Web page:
As introduced by one of the greatest golfers, Ben Hogan, the term swing plane is the flat invisible surface that a golf club head travels along in their golf swing. The swing plane can also be referred to as the pivot angle of your hips, the club head's angle of motion, or the rotation of your shoulders. This shows you that your body usually determines your swing plane as much as it concerns your golf club.
Your golf swing plane is determined by several factors, including your posture, body type, height, and how you turn your body, swing your arm, and determine many things about a shot in the game, including the shape, trajectory, and consistency. Different clubs have a different plane because of the club angle and how the ball lies on the ground. This is clear in how short the club determines how upright your swing plane will be, and if the ball is above your feet on a sidehill lie, naturally, you will have a flatter swing plane.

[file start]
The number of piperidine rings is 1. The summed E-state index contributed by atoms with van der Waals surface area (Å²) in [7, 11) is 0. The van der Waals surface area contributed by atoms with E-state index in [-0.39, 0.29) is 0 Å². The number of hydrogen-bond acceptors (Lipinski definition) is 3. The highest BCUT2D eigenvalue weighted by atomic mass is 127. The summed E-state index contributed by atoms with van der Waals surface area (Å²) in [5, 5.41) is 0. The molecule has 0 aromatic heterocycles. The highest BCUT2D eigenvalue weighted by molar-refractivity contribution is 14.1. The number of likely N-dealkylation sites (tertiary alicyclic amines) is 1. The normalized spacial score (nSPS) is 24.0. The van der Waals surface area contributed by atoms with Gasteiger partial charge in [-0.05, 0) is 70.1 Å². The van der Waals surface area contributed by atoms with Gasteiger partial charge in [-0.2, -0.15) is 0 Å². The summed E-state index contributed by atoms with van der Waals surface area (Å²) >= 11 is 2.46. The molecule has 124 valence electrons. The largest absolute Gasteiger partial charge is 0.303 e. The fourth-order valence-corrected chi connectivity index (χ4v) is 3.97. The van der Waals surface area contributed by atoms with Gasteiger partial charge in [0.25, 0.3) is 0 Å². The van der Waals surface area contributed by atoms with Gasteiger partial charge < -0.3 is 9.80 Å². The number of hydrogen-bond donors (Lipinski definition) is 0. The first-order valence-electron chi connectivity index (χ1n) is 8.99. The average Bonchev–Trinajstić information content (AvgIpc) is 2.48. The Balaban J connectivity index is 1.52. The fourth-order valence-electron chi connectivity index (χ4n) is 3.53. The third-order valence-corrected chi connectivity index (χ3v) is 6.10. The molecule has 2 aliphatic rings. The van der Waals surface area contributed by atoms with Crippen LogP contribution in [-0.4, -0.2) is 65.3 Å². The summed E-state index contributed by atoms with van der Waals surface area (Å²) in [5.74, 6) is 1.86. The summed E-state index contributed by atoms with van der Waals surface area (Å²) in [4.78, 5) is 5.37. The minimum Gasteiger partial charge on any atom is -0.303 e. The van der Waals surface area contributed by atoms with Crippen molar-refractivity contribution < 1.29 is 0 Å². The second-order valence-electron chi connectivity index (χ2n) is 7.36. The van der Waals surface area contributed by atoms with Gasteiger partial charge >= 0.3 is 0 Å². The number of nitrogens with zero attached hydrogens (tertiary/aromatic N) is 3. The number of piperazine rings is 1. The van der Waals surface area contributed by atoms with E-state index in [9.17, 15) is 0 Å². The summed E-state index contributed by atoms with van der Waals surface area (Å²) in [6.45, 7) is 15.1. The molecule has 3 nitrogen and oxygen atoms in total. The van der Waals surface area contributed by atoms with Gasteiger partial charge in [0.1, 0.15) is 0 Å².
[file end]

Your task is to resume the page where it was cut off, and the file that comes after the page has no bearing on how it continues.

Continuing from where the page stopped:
Ben Hogan introduced the term swing plane in his book, "Five Lessons; The Modern Fundamentals of Golf" and is the first professional golfer to tackle the basics of a one-plane swing. In his book, his golf instruction is for golfers to imagine their swing plane as a pane of glass resting on top of their back shoulder. Ben Hogan gave a tip where a golfer should visualize never crossing the plane or breaking the glass as it will either result in a downswing or a backswing. This article will help you better understand the swing plane better.
The Two Main Types of Swing Planes
Both types of swing planes usually end up at the same spot that is square to the ball at impact, they get there in different ways, and we have explained them below.
1. One-Plane Swing